If you are the head Information Technology officer for your company, your flight department, or even your family, you will no doubt have memorized your response to most computer related anomalies: “Have you tried turning it off and then on again?” Nine times out of ten, this will solve the problem for the misbehaving computer, laptop, iPad, phone, or airplane. Airplane?
— James Albright
The first piece of computerized kit I remember in any airplane was a flight director that was connected to the navigation receiver, allowing steering bar commands to maintain a VOR or ILS course, as well as the ILS glide path. At best, it was a computer hooked up to analog signals. If it didn’t work, the solution was to turn the flight director off and then on again. Even if we didn’t know it, we were essentially rebooting the computer.
These days, we have hundreds (if not thousands) of computers tied into other computers. Aircraft are designed from the ground up with a holistic approach to all this; we rarely have an avionics component with an on/off switch. Most simply turn on when the aircraft batteries or other power sources come alive. Rebooting a single component, if at all possible, may require pulling and resetting one or more circuit breakers.
Why are reboots necessary?
Desktop and laptop computers, tablet computers, and even your smart phones can slow down and even stop working when they have too many applications running at the same time. The computer in question simply runs out of “thinking” memory and can go no further. In some cases, closing unneeded applications will cure the ailment. But this doesn’t always work, because some of these applications do a less than thorough job of giving the memory back. This might explain problems with your tablet computer, but what about your airplane’s other computers?
Every piece of computer hardware in your airplane has corresponding software that either resides on memory storage devices or gets loaded from another computer. All of this relies on lines of computer code that can number in the millions. The programmer behind the curtain may have simply made a mistake that only becomes evident after a unique set of circumstances. Rebooting the device in question normally wipes all the memory and gives you a clean slate. That is the primary reason for rebooting any computer. But sometimes the computer design itself causes the problem.
Take for example a problem found in the Boeing 787 four years after it entered service. The Generator Control Units (GCUs) could go into a failsafe mode while in flight, depriving the aircraft of alternating current power. The aircraft could go for many days – just over 248 days – without a problem and then suddenly the GCUs shut down. The GCU was a 32-bit computer, so each memory register had available to it 232 data registers, of which one was taken to hold a plus or minus sign, leaving 231 data registers. Since the GCU counted time in 100ths of a second, it would reach the end of its count at 100 times 231, and that comes to 214,748,364,800 seconds, or 248 days, 13 hours, 13 minutes, and 56.57 seconds. After years of service this became apparent and the FAA issued an Airworthiness Directive, requiring the airplane be rebooted at least once every 248 days until the software was fixed.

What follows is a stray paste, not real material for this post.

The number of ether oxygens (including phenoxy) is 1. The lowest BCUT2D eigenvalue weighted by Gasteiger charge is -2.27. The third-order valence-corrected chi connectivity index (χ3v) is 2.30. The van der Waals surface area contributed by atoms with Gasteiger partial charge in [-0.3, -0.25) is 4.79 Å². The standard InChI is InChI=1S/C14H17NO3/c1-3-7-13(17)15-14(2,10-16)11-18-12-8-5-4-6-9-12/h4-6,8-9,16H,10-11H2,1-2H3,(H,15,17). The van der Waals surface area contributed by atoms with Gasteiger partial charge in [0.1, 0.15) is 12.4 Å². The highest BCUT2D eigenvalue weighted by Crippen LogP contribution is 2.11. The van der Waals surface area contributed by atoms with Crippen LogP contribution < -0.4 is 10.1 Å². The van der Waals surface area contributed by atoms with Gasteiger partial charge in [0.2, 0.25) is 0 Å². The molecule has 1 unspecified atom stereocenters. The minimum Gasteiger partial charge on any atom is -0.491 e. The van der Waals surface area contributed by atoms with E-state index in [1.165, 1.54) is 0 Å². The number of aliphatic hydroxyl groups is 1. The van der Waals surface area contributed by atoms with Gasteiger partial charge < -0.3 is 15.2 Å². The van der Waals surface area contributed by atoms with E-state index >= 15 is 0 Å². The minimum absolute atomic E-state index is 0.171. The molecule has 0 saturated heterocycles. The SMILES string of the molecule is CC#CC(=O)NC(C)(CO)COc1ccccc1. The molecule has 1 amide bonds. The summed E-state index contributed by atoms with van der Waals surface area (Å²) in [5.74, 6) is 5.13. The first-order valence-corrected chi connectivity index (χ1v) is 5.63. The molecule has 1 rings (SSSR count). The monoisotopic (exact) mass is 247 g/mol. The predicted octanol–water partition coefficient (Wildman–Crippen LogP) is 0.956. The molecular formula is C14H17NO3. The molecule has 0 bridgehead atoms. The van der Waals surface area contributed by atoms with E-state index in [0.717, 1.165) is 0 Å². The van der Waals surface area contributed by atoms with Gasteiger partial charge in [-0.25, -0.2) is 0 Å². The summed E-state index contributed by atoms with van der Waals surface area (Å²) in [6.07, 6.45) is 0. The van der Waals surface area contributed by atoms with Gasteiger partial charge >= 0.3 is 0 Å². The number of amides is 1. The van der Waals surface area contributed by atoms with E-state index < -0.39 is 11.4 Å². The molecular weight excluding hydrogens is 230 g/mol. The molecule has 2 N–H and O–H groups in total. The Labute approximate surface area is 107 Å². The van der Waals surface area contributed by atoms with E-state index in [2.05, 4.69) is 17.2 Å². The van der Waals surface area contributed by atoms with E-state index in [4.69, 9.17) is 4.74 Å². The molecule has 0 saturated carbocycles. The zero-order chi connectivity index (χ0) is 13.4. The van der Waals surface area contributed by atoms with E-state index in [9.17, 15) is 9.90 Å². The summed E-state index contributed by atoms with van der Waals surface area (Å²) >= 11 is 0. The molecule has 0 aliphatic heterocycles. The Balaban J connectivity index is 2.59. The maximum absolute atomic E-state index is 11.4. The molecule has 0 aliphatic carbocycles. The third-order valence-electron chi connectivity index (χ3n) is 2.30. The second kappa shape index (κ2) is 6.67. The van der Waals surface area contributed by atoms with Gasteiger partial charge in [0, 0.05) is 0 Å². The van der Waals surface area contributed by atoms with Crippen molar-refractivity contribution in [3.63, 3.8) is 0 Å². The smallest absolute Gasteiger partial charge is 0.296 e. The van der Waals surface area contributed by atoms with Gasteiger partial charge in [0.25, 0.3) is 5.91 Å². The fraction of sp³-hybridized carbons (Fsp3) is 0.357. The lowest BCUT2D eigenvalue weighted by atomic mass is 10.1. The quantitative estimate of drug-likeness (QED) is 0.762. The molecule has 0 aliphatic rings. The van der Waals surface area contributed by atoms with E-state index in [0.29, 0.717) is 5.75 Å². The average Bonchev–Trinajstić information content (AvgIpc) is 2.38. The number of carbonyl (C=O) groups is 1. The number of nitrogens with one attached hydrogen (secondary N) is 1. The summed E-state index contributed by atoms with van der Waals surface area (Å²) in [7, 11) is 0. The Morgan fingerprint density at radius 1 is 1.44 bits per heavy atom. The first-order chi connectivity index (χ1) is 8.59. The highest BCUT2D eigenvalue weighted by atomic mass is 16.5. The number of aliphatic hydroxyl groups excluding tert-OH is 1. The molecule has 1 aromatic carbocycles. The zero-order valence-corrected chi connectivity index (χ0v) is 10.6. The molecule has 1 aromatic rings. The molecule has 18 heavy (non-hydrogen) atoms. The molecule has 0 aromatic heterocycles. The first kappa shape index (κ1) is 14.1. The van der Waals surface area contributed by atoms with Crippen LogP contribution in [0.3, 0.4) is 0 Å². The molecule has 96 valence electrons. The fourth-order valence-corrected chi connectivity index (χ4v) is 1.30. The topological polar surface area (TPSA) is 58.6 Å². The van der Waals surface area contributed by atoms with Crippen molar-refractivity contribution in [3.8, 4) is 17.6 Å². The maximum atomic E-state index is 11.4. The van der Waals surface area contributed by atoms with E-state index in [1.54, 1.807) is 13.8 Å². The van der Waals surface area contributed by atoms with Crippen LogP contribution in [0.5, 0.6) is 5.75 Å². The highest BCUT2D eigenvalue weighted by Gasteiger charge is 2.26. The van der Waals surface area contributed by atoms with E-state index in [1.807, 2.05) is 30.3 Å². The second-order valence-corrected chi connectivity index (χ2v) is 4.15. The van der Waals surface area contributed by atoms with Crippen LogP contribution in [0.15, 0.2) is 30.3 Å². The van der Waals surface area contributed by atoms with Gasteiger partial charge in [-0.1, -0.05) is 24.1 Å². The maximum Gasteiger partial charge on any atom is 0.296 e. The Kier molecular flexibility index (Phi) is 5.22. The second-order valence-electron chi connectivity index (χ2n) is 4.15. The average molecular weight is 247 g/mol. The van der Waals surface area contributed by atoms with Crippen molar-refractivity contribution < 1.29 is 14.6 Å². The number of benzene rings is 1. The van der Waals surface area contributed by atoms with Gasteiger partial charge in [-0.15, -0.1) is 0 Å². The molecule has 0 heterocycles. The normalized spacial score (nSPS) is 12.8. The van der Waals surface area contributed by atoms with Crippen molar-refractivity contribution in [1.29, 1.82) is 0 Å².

If you must reboot: a few steps to consider
I’ve flown several aircraft types over the years that must be allowed to fully boot up before anything in the aircraft accessing main system software can be touched. Some older Gulfstreams greet the pilot with “Power Up Test In Progress” during initial power up. But even if you waited for that message to extinguish before starting your cockpit chores, there were times the aircraft refused to clear all Crew Alerting System (CAS) messages prior to takeoff. We learned to recognize the signs of a normal power up by taking a photo of what constituted normal on the CAS. If there were any extra messages, we knew a reboot would become necessary and the sooner we did that, the sooner we could get on with the preflight. So that is recommendation number one: take note of what CAS messages and cockpit warning lights are acceptable after initial power up. If a reboot is necessary:
- Record the anomaly leading to the reboot. A photo of the CAS, other messages, or the faulty component can prove useful for later analysis. Some aircraft provide maintenance computers and other onboard diagnostic tools that can further aid troubleshooting.
- Call the manufacturer’s “hot line” or equivalent. In some cases, there is an easier way to reboot the faulty system, such as cycling selective circuit breakers. Additionally, some diagnostic tools may only be available with the fault active.
- Reverse the position of “hard” switches and other controls in the reverse order of activation, to facilitate the next power up sequence.
- Turn off everything, per manufacturer guidance, if available.
- Some aircraft will require main ship batteries be disconnected. (I’ve seen this in Challengers and heard the same holds true for later Bombardier products.)
- Wait the recommended period. Gulfstream is the only manufacturer I know that has published a recommended interval. (15 minutes)